Portola Valley to recharge electric cars Portola Valley, posted by Editor, The Almanac Online, on Oct 26, 2011 at 12:30 pm
The town of Portola Valley is considering collecting $2 an hour to use one of the four electric-vehicle charging stations to be installed at Town Center at 765 Portola Road within the next 60 days (at no cost to the town).
Read the full story here Web Link posted Wednesday, October 26, 2011, 10:35 AM
Posted by Jim, a resident of the Woodside: Woodside Glens neighborhood, on Oct 26, 2011 at 12:30 pm
"is recommending that the town collect $2 an hour for using one of the four electric-vehicle charging stations to be installed at Town Center at 765 Portola Road within the next 60 days and at no cost to the town."
The town gets it at no cost and charges it citizens for the service. How about a free trial run to see if it gets used before committing to the subscription contract?
Is this a green charging station powered by alternative energy or is it a dirty power station simply transferring power from fossil fuels?
How about purchasing enough solar panels to create a clean charging station that the town owns outright?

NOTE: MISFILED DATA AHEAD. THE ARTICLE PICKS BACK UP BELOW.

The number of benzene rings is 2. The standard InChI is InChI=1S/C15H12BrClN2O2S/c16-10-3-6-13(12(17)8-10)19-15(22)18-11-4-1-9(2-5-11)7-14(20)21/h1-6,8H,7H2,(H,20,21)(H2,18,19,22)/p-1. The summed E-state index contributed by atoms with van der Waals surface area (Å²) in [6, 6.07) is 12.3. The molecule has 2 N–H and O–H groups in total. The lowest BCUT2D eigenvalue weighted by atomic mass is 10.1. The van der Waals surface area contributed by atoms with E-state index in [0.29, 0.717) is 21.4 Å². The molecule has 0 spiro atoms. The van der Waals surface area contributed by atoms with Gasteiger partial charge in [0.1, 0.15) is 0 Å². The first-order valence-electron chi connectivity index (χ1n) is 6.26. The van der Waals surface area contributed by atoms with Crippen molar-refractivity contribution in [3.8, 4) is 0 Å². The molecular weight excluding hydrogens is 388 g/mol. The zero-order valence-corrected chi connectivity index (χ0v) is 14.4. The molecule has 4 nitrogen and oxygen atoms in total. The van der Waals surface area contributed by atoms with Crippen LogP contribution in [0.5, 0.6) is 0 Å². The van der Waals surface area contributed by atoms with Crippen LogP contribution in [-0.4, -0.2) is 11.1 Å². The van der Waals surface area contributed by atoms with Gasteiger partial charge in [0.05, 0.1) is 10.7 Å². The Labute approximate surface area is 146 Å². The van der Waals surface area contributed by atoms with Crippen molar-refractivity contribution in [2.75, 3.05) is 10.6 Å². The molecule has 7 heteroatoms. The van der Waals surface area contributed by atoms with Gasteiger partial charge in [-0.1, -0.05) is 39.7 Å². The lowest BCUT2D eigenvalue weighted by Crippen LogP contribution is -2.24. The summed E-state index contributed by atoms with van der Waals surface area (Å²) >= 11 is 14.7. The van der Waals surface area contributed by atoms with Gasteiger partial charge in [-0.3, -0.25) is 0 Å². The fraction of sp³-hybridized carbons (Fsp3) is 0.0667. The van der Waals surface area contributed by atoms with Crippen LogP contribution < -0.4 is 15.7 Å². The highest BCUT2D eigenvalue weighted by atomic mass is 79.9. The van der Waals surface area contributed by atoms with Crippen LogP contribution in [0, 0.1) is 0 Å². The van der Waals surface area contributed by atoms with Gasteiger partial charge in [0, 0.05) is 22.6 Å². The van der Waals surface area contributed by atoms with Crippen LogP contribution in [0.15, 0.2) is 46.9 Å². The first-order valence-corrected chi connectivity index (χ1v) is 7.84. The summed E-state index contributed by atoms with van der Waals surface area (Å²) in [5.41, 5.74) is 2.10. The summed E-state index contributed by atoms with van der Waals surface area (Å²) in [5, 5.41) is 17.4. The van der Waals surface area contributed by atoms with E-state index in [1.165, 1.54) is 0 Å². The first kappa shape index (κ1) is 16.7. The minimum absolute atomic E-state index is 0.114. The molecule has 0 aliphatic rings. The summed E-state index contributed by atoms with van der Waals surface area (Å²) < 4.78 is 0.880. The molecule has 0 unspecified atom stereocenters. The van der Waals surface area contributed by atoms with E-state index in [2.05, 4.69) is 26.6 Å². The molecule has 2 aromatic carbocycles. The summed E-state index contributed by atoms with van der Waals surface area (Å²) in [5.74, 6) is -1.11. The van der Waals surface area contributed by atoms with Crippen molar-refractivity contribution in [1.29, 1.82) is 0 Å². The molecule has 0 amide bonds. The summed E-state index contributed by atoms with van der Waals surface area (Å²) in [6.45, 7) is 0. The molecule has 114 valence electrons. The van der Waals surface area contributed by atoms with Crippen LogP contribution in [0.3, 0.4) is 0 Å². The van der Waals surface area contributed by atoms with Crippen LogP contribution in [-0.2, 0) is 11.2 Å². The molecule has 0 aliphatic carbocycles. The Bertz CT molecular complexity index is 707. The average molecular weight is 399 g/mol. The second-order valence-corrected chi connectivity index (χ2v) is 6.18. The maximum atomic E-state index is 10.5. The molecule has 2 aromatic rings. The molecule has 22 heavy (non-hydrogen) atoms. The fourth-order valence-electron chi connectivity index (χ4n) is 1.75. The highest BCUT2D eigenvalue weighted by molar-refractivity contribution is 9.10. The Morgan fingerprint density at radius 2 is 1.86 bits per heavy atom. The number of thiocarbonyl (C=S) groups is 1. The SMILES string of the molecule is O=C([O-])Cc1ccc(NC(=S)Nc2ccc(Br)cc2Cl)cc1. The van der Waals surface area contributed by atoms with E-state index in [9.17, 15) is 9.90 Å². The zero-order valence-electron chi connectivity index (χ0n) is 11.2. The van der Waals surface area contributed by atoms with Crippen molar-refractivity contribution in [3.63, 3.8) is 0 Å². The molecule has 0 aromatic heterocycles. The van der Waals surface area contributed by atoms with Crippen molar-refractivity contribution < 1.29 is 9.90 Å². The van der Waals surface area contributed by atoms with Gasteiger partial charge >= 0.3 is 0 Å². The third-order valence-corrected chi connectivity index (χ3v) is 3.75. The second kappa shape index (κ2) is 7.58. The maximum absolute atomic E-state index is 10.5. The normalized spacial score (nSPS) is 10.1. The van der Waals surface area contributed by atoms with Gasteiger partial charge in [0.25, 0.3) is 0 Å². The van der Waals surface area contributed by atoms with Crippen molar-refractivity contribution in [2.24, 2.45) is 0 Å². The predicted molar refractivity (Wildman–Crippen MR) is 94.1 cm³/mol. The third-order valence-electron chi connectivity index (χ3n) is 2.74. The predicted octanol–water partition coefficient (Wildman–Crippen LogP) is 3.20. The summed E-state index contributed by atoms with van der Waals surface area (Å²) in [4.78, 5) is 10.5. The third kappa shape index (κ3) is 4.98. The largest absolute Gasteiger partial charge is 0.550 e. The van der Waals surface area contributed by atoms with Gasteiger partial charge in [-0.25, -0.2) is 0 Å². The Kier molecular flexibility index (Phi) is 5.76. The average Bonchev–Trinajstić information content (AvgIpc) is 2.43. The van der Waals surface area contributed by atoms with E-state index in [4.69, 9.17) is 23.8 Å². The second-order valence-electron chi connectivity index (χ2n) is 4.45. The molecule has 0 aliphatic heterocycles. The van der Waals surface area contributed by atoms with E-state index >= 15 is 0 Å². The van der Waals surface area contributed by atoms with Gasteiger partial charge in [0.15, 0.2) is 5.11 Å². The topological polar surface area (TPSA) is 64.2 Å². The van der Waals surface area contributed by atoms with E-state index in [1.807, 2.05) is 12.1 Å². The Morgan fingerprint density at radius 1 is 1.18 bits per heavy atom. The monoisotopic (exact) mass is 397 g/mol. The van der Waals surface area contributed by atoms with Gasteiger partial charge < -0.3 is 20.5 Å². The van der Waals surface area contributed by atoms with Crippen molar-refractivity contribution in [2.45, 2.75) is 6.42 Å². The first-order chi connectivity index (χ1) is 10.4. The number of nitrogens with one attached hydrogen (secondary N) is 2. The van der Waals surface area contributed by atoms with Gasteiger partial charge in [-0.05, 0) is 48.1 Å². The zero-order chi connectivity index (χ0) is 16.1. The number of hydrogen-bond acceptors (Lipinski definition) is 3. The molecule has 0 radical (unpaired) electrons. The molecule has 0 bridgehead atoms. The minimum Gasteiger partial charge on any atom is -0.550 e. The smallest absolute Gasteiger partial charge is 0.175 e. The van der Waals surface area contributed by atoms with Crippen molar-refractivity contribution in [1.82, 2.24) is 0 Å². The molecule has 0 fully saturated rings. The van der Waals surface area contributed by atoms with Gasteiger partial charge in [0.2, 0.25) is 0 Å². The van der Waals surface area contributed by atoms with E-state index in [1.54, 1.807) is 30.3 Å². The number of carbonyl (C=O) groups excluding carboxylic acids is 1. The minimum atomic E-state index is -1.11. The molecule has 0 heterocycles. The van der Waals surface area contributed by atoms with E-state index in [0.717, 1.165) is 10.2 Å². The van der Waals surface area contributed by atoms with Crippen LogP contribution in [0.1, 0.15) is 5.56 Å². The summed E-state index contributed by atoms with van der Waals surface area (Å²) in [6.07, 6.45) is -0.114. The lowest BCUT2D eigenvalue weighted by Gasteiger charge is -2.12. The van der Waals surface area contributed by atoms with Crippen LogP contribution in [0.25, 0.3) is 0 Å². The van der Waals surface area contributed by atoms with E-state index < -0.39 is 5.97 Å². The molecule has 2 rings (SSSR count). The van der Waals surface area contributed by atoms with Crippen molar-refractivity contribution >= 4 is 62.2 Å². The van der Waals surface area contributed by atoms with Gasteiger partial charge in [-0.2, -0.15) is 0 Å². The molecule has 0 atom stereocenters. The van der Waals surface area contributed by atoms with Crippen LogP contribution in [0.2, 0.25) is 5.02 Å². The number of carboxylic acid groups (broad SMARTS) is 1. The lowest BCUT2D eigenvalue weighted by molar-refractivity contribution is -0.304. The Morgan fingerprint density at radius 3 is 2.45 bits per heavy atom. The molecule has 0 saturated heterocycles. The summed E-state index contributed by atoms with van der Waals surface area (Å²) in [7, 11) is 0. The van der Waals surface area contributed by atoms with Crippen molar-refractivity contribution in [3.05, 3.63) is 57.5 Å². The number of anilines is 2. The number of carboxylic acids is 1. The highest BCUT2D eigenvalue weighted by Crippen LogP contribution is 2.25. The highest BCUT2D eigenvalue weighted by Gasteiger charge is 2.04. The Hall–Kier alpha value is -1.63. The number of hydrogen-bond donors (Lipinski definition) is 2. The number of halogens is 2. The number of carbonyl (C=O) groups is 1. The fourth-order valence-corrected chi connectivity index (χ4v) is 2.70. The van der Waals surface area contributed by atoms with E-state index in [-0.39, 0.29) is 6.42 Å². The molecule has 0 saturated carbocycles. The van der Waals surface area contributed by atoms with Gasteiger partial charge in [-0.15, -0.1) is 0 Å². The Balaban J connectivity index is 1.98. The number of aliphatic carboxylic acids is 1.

Posted by ook, a resident of the Menlo Park: other neighborhood, on Oct 26, 2011 at 1:03 pm
I like Jim's comments and questions and think his suggestion for the solar panels is the best option.
Regardless, electric cars create about 20% less pollution even when the source of power is a coal fired plant. Think about the steps required to make and distribute gasoline and this makes sense.
We are fortunate in that our current electric production is primarily based on less directly polluting fuel sources --natgas, hydro and nuke. The task for California is to find our way to the cleanest and most efficient power sources.
Posted by Dave Boyce, Almanac staff writer, on Oct 26, 2011 at 1:35 pm Dave Boyce is a member (registered user) of Almanac Online
As the story says, the town's environmental coordinator is recommending a charge of $2 an hour. The council and/or staff has not yet decided on whether to charge customers or how much to charge them.
As to whether the power comes from the solar panels at Town Center, my understanding is that those panels provide about 3/4 of the electricity needed for the town center, with the rest coming from the grid.
The question of where the energy comes from for the charging stations is thus academic since 25% of it will not be locally derived -- unless for some reason, the town decides to spend the money and time to directly connect the charging stations to the solar panels.